Children Left Behind

This is the second in a series of articles on how domestic programs can affect The American Dream of finding meaningful work and earning a living wage. This article focuses on the need for adequate and affordable child care. The people are real but names are changed.


Shirley is 36 and wears her newly re-grown hair in a thick ponytail. Chemotherapy is over and life is getting back to normal in some ways. However, she hasn't been able to replace the nurse's aide job she lost while sick. When interviewed, she was at a food pantry in north central Pennsylvania, picking up three days worth of food for herself, her husband, and their four children.

Three of Shirley's children have special needs. The oldest two have ADHD (Attention Deficit Hyperactivity Disorder) and another is mentally retarded. Her husband receives SSI (Supplemental Security Income); he's home all day due to his own health problems but unable to cope with the demands of special needs children. Shirley wants The American Dream; she wants to earn a living and take care of her children. But her ability to work depends on her ability to find appropriate and affordable child care for the after school hours.

Joseph also needs child care, but for a different reason.

Joseph likes to travel. His mother jokes, "His suitcase is never unpacked!" His longest period of steady employment was three years at a fast food restaurant. It paid enough for him to have a small apartment and take care of his own needs. He liked having a steady job. It built his character and self-esteem, he said, to be independent of others.

But life changed when he took on the responsibility of raising his sister's three children while she serves time in jail for selling drugs. The oldest is only nine; the youngest of the three is not yet in school and the other is only in a half-day program. He'd be glad to take any sort of job he could get but he can't find one that could accommodate the children's school schedule or one that would pay enough to cover the cost of full day and after school care for all three children.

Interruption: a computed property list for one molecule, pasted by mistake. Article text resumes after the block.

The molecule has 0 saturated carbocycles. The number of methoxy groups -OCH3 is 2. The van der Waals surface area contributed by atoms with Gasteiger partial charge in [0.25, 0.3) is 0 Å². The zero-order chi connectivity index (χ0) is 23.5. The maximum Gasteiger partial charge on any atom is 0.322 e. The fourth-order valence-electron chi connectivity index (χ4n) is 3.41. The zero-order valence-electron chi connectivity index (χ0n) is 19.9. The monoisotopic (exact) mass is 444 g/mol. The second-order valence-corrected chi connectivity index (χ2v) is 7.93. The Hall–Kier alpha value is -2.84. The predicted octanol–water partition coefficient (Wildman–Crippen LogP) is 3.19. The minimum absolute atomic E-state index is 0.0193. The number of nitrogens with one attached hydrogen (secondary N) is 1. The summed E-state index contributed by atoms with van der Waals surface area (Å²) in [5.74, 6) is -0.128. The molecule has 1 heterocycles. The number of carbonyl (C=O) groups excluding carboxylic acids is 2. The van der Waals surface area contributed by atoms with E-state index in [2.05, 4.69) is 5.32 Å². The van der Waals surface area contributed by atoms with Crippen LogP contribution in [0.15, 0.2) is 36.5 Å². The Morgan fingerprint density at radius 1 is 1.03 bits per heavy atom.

The irony, Joseph says, is that as a "street pharmacist," his sister earned plenty of money. In fact, she had more money to care for her children than he has now, he said as he was interviewed at a local charitable organization trying to find the money to keep his electricity turned on.

Joseph could put the children into the system and get out from under the responsibility but he wants to hold his family together. He wants his sister's children to have their chance at The American Dream. All he asks for is affordable, adequate child care.

In Pennsylvania, the National Child Care Information Center reports, there are about three-quarters of a million children under age five. More than 60% of them have working parents but almost 20% are living in poverty -- more than 140,000.